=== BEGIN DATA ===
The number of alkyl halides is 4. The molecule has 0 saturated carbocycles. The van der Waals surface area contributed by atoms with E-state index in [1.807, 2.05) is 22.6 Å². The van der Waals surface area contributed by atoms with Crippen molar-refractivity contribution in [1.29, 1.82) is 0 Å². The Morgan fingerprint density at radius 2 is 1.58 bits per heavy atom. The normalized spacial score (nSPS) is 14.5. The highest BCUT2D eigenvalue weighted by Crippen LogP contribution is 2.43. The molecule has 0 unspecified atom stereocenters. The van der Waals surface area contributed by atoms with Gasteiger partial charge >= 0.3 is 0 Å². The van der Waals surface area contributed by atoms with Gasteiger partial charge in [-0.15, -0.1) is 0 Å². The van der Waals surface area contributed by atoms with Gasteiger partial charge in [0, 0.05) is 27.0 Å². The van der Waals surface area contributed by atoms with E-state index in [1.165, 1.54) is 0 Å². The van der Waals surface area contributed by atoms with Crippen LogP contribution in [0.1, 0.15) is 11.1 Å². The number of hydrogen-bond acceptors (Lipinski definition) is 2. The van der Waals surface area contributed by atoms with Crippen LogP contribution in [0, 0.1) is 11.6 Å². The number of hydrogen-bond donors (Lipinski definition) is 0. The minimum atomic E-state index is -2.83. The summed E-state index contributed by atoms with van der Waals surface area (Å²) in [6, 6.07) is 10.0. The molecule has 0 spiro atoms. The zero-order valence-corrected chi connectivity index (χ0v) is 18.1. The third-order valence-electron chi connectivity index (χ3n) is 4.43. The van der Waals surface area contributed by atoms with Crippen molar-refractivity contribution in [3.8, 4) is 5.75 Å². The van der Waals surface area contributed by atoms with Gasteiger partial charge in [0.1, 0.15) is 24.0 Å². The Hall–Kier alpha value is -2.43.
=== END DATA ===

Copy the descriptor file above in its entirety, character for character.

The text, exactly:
The number of alkyl halides is 4. The molecule has 0 saturated carbocycles. The van der Waals surface area contributed by atoms with E-state index in [1.807, 2.05) is 22.6 Å². The van der Waals surface area contributed by atoms with Crippen molar-refractivity contribution in [1.29, 1.82) is 0 Å². The Morgan fingerprint density at radius 2 is 1.58 bits per heavy atom. The normalized spacial score (nSPS) is 14.5. The highest BCUT2D eigenvalue weighted by Crippen LogP contribution is 2.43. The molecule has 0 unspecified atom stereocenters. The van der Waals surface area contributed by atoms with Gasteiger partial charge >= 0.3 is 0 Å². The van der Waals surface area contributed by atoms with Gasteiger partial charge in [-0.15, -0.1) is 0 Å². The van der Waals surface area contributed by atoms with Gasteiger partial charge in [0, 0.05) is 27.0 Å². The van der Waals surface area contributed by atoms with E-state index in [1.165, 1.54) is 0 Å². The van der Waals surface area contributed by atoms with Crippen LogP contribution in [0.1, 0.15) is 11.1 Å². The number of hydrogen-bond acceptors (Lipinski definition) is 2. The van der Waals surface area contributed by atoms with Crippen LogP contribution in [0, 0.1) is 11.6 Å². The number of hydrogen-bond donors (Lipinski definition) is 0. The minimum atomic E-state index is -2.83. The summed E-state index contributed by atoms with van der Waals surface area (Å²) in [6, 6.07) is 10.0. The molecule has 0 spiro atoms. The zero-order valence-corrected chi connectivity index (χ0v) is 18.1. The third-order valence-electron chi connectivity index (χ3n) is 4.43. The van der Waals surface area contributed by atoms with Crippen molar-refractivity contribution in [3.8, 4) is 5.75 Å². The van der Waals surface area contributed by atoms with Gasteiger partial charge in [0.1, 0.15) is 24.0 Å². The Hall–Kier alpha value is -2.43.